Saturday, March 10, 2018

Nile - What Should Not Be Unearthed

It's a Nile album, and that's okay

Nile's career trajectory is fairly well known at this point, but I think it's worth noting that their decline after the thundering megalith that is Annihilation of the Wicked has been oddly enjoyable.  They're in a strangely enticing funk as of now, not unlike the smelled of burned bacon.  It's not what you wanted, and it's definitely inferior to how good it could have been, but it's still fine if you have a certain taste for it (or an affinity for bad cooking).  Ithyphallic and Those Whom the Gods Detest are kinda controversial in their standing with the general fandom, with most people agreeing that there's really nothing wrong with them on the surface, but there's just... something missing.  Some undefined intangible that made the previous records so great that just isn't quite present here.  The only true misstep so far as been At the Gates of Sethu, which cleaned up their awesome unique wall of sound and amped up the technicality to previously unseen levels.  As a result, a lot of that steel-fisted ferocity was lost, and their penchant for badass hooks went out the window.

And that's where What Should Not Be Unearthed comes in, because this is about as good of a mea culpa we could have possibly asked for.  It's clear they're never going to go back to their darkened shrines any time soon, so seeing them return to their detesting gods is wholly welcome for me.  This album's greatest strength is also its greatest weakness, that being that it's basically a return to the sound from two albums ago.  On one hand, this means we're getting exceptionally solid hyperdeath again, rife with the same Egyptian scales Karl is so in love with, Dallas handling the lion's share of vocals still, and George still hasn't learned how to play a beat slower than 40000bpm.  On the other hand, the band isn't challenging themselves in any way and are just resting on their laurels, releasing a safe album that sounds identical to previous albums that were already proven to be successful.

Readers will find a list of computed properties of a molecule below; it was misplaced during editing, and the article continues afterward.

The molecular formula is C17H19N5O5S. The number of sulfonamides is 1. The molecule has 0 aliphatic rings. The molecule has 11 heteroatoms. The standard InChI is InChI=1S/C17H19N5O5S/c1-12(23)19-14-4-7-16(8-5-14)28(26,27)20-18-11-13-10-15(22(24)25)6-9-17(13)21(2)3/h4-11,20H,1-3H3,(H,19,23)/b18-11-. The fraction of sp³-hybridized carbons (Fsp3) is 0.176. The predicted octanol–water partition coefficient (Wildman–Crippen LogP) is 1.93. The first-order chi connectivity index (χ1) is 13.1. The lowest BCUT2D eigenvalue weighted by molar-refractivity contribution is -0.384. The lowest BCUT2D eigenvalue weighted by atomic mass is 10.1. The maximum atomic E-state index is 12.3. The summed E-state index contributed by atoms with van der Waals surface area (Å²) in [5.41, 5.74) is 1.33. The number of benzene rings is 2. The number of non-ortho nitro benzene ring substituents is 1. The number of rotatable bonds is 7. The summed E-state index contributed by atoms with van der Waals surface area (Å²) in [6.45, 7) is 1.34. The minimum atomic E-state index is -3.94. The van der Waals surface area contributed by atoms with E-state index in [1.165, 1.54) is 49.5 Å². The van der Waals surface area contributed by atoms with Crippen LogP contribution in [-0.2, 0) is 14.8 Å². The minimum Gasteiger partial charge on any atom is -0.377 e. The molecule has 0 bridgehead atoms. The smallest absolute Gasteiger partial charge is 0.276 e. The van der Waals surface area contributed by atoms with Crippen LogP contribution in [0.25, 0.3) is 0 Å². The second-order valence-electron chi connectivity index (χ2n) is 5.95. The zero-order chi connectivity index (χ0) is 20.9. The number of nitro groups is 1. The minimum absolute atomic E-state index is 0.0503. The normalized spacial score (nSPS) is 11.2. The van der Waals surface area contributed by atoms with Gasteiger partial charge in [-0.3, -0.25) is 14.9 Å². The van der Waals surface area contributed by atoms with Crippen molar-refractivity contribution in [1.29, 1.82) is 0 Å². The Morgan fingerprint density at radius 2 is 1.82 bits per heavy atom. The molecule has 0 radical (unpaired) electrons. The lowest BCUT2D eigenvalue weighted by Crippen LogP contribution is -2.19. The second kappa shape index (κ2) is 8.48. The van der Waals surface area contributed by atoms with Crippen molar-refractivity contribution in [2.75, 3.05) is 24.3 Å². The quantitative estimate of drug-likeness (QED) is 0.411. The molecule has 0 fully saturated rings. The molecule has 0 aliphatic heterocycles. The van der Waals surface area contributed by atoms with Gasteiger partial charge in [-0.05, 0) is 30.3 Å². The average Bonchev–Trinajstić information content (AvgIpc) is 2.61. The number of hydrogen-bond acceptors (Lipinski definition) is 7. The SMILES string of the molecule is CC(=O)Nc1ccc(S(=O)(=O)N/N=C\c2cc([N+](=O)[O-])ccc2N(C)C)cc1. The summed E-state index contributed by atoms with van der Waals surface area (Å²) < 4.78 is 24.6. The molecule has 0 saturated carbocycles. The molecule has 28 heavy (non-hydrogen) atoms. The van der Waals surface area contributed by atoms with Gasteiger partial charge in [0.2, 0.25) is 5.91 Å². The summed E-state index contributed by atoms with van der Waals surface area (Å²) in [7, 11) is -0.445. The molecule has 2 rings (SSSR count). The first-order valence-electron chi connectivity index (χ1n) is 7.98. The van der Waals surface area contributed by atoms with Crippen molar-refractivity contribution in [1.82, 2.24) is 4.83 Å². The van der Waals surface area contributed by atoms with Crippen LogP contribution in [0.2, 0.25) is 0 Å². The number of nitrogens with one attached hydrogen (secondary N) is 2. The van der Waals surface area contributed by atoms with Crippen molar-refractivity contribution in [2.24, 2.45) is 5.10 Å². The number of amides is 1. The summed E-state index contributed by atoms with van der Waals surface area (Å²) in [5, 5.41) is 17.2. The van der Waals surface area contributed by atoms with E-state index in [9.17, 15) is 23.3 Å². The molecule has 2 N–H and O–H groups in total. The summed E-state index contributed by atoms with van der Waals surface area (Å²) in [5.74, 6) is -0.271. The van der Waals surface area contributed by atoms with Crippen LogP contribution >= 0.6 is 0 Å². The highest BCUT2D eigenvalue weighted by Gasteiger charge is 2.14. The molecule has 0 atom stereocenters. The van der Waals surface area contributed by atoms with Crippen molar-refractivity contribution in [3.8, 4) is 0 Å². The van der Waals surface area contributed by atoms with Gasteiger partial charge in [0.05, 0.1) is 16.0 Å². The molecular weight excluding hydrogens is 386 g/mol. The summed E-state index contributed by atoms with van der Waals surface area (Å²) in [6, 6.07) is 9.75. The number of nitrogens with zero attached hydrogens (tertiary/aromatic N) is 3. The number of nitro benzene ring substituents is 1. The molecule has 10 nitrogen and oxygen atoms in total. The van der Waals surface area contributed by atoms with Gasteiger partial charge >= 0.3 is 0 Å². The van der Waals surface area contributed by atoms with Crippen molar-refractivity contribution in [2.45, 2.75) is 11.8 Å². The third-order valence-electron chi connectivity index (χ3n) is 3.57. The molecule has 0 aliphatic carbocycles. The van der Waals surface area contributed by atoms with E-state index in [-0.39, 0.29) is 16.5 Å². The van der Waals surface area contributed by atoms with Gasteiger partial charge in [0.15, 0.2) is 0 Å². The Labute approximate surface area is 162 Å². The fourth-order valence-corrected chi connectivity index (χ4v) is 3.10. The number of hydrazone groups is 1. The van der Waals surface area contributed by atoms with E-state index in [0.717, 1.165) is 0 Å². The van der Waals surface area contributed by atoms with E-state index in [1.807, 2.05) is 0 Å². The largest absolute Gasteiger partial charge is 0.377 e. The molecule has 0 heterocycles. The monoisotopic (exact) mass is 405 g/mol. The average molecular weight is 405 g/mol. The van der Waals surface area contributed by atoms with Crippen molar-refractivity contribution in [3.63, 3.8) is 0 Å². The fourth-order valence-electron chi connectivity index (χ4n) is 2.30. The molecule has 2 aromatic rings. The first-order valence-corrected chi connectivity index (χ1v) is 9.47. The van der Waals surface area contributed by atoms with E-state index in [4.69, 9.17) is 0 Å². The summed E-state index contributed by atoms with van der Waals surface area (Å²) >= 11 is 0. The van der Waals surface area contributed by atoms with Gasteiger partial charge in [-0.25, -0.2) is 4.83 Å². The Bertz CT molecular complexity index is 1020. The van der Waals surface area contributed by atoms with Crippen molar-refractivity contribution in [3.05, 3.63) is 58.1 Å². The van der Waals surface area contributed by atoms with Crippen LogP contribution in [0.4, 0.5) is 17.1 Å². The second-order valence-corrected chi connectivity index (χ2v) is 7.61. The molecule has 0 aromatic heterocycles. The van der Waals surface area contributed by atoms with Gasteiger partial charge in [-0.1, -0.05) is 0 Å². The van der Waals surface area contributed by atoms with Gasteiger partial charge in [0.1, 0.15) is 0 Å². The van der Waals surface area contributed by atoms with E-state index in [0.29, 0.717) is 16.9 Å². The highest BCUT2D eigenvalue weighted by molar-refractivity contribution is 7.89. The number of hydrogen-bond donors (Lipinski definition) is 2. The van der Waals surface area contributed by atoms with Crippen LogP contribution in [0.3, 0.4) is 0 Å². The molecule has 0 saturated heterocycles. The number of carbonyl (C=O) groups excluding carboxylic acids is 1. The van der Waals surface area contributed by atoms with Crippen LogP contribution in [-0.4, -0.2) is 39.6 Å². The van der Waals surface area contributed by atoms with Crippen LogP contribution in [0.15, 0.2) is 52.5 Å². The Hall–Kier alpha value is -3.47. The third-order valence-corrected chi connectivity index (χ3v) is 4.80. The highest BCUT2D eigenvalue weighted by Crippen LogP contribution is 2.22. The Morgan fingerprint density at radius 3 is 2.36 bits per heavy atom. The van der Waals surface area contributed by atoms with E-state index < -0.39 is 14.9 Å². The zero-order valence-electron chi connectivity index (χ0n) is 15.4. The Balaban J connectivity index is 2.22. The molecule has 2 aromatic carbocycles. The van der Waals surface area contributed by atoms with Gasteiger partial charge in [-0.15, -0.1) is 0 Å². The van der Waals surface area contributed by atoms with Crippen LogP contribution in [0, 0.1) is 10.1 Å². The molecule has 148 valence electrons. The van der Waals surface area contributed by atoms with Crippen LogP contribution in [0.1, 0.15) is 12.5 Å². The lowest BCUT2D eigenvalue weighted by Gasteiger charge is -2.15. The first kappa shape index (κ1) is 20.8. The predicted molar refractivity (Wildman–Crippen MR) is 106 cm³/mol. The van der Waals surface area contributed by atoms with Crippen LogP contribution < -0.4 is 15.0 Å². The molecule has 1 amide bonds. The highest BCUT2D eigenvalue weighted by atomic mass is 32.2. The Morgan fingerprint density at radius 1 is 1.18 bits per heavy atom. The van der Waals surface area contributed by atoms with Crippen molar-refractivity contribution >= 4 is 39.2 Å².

For all of Sethu's faults, I could at least appreciate that the band was trying to evolve.  That's not the case on Unearthed (pardon the truncating of the album titles, you can understand how annoying it is that they keep naming shit full sentences), where Nile instead just safely goes back into their comfort zone and make no effort to advance further.  Maybe this has ultimately been the bugaboo holding the last few albums back, and Sethu just finally made it obvious.  They've been chasing the mighty shadow of Annihilation for over a decade now, and when they tried to do anything else, it turned out they weren't all that good at it.  Rehashing Annihilation is what they do best.

And frankly?  I'm okay with that.  Really, Unearthed may not be pushing any boundaries but it's a showcase of a band playing to their strengths.  Basically every song here powers forwards at extremely high tempos, backed by relentless blasting and meaty tremolo riffs, highlighted with that sexy Middle Eastern flavor and gale-force bellows from Dallas and deep gurgles from Karl.  That's exactly what they're good at, so it's nice to hear them quit fucking with the noodly technicality and jump headfirst back into explosive riffage again.  Nile has always basically just been regular old death metal played three times faster than necessary with a unique sense of melody at their core, and tracks like "Liber Stellae Rubeae", "Rape of the Black Earth", and the massive "Call to Destruction" showcase that with aplomb.  There's the token traditional interlude with "Ushabti Reanimator" and some slow crushing sections like the back half of the title track as well.  It's nothing you haven't heard before but it's just as good as it's always been.  The only thing it's really missing is a super long song, being the first album not to see a track break the seven minute mark since the debut (though the title track falls only a second or two short).  It's a Nile album.  That's really all the explanation it needs.

So ultimately, Unearthed is both disappointing and satisfying.  It's disappointing that it's regressive fanservice dressed up as a heralded return to their roots, but it's satisfying because they're still really god damned good at that sound.  Clearly, the satisfaction outweighs the disappointment.  Personally, I thought Detest was a great album, and Unearthed is pretty much exactly on par with that one.  So however you felt about them two albums ago is exactly how you'll feel about this one.  Sure, they still haven't written anything as pulse-pounding and exciting as "Lashed to the Slave Stick" or as epic as "Unas, Slayer of the Gods" in a long time, but they can keep giving me replacements like "Papyrus Containing the Spell..." and "4th Arra of Dagon" as long as they like if they're going to stay at this level of quality.


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